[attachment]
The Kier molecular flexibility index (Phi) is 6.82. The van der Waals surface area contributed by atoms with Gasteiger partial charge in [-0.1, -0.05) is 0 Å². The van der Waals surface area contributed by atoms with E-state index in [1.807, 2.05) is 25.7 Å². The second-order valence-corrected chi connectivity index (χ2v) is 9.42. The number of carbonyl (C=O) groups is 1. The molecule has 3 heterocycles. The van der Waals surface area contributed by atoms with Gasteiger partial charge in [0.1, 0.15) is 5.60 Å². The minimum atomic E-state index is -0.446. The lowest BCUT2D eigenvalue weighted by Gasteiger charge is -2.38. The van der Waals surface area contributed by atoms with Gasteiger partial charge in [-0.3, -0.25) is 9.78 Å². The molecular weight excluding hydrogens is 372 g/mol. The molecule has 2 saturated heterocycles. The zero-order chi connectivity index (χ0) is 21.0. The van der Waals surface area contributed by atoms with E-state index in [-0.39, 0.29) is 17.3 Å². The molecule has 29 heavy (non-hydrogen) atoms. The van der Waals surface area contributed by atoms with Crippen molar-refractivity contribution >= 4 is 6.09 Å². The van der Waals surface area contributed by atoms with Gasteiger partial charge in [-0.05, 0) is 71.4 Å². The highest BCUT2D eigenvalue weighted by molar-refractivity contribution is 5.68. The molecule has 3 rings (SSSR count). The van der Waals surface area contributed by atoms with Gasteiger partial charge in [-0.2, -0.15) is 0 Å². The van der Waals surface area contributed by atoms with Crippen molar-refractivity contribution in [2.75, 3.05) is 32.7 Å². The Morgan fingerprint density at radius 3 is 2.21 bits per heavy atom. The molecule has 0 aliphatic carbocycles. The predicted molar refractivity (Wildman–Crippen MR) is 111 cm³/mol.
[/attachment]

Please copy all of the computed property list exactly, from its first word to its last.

The Kier molecular flexibility index (Phi) is 6.82. The van der Waals surface area contributed by atoms with Gasteiger partial charge in [-0.1, -0.05) is 0 Å². The van der Waals surface area contributed by atoms with E-state index in [1.807, 2.05) is 25.7 Å². The second-order valence-corrected chi connectivity index (χ2v) is 9.42. The number of carbonyl (C=O) groups is 1. The molecule has 3 heterocycles. The van der Waals surface area contributed by atoms with Gasteiger partial charge in [0.1, 0.15) is 5.60 Å². The minimum atomic E-state index is -0.446. The lowest BCUT2D eigenvalue weighted by Gasteiger charge is -2.38. The van der Waals surface area contributed by atoms with Gasteiger partial charge in [-0.3, -0.25) is 9.78 Å². The molecular weight excluding hydrogens is 372 g/mol. The molecule has 2 saturated heterocycles. The zero-order chi connectivity index (χ0) is 21.0. The van der Waals surface area contributed by atoms with E-state index in [-0.39, 0.29) is 17.3 Å². The molecule has 29 heavy (non-hydrogen) atoms. The van der Waals surface area contributed by atoms with Crippen molar-refractivity contribution >= 4 is 6.09 Å². The van der Waals surface area contributed by atoms with Gasteiger partial charge in [-0.05, 0) is 71.4 Å². The highest BCUT2D eigenvalue weighted by molar-refractivity contribution is 5.68. The molecule has 3 rings (SSSR count). The van der Waals surface area contributed by atoms with Gasteiger partial charge in [-0.2, -0.15) is 0 Å². The van der Waals surface area contributed by atoms with Crippen molar-refractivity contribution in [2.75, 3.05) is 32.7 Å². The Morgan fingerprint density at radius 3 is 2.21 bits per heavy atom. The molecule has 0 aliphatic carbocycles. The predicted molar refractivity (Wildman–Crippen MR) is 111 cm³/mol.